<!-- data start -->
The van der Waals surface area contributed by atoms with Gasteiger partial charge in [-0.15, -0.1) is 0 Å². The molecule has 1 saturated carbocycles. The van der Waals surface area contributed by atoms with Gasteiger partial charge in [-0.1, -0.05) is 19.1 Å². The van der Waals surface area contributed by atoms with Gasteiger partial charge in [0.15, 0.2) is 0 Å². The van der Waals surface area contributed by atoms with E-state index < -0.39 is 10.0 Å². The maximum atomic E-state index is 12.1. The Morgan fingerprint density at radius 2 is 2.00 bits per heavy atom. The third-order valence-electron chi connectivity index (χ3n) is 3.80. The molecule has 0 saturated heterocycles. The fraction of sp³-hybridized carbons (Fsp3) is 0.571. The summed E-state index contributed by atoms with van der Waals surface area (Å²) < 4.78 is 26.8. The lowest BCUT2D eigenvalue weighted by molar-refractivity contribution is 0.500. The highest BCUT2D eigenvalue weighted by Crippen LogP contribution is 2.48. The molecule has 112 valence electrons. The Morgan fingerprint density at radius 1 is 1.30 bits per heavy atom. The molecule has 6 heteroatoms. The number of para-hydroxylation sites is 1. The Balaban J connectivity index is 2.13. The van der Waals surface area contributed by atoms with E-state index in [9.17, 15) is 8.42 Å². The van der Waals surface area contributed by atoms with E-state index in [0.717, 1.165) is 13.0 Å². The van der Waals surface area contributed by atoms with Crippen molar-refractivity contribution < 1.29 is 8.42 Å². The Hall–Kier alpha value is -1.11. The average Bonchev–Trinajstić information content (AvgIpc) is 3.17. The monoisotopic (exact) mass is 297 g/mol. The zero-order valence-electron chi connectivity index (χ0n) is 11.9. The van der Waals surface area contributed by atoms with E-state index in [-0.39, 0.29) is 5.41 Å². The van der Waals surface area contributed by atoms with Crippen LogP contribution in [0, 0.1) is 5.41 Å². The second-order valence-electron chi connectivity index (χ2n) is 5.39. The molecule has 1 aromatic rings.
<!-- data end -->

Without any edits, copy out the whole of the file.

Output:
The van der Waals surface area contributed by atoms with Gasteiger partial charge in [-0.15, -0.1) is 0 Å². The molecule has 1 saturated carbocycles. The van der Waals surface area contributed by atoms with Gasteiger partial charge in [-0.1, -0.05) is 19.1 Å². The van der Waals surface area contributed by atoms with Gasteiger partial charge in [0.15, 0.2) is 0 Å². The van der Waals surface area contributed by atoms with E-state index < -0.39 is 10.0 Å². The maximum atomic E-state index is 12.1. The Morgan fingerprint density at radius 2 is 2.00 bits per heavy atom. The third-order valence-electron chi connectivity index (χ3n) is 3.80. The molecule has 0 saturated heterocycles. The fraction of sp³-hybridized carbons (Fsp3) is 0.571. The summed E-state index contributed by atoms with van der Waals surface area (Å²) < 4.78 is 26.8. The lowest BCUT2D eigenvalue weighted by molar-refractivity contribution is 0.500. The highest BCUT2D eigenvalue weighted by Crippen LogP contribution is 2.48. The molecule has 112 valence electrons. The Morgan fingerprint density at radius 1 is 1.30 bits per heavy atom. The molecule has 6 heteroatoms. The number of para-hydroxylation sites is 1. The Balaban J connectivity index is 2.13. The van der Waals surface area contributed by atoms with E-state index in [9.17, 15) is 8.42 Å². The van der Waals surface area contributed by atoms with E-state index in [0.717, 1.165) is 13.0 Å². The van der Waals surface area contributed by atoms with Crippen molar-refractivity contribution < 1.29 is 8.42 Å². The Hall–Kier alpha value is -1.11. The average Bonchev–Trinajstić information content (AvgIpc) is 3.17. The monoisotopic (exact) mass is 297 g/mol. The zero-order valence-electron chi connectivity index (χ0n) is 11.9. The van der Waals surface area contributed by atoms with E-state index in [-0.39, 0.29) is 5.41 Å². The van der Waals surface area contributed by atoms with Crippen LogP contribution in [0, 0.1) is 5.41 Å². The second-order valence-electron chi connectivity index (χ2n) is 5.39. The molecule has 1 aromatic rings.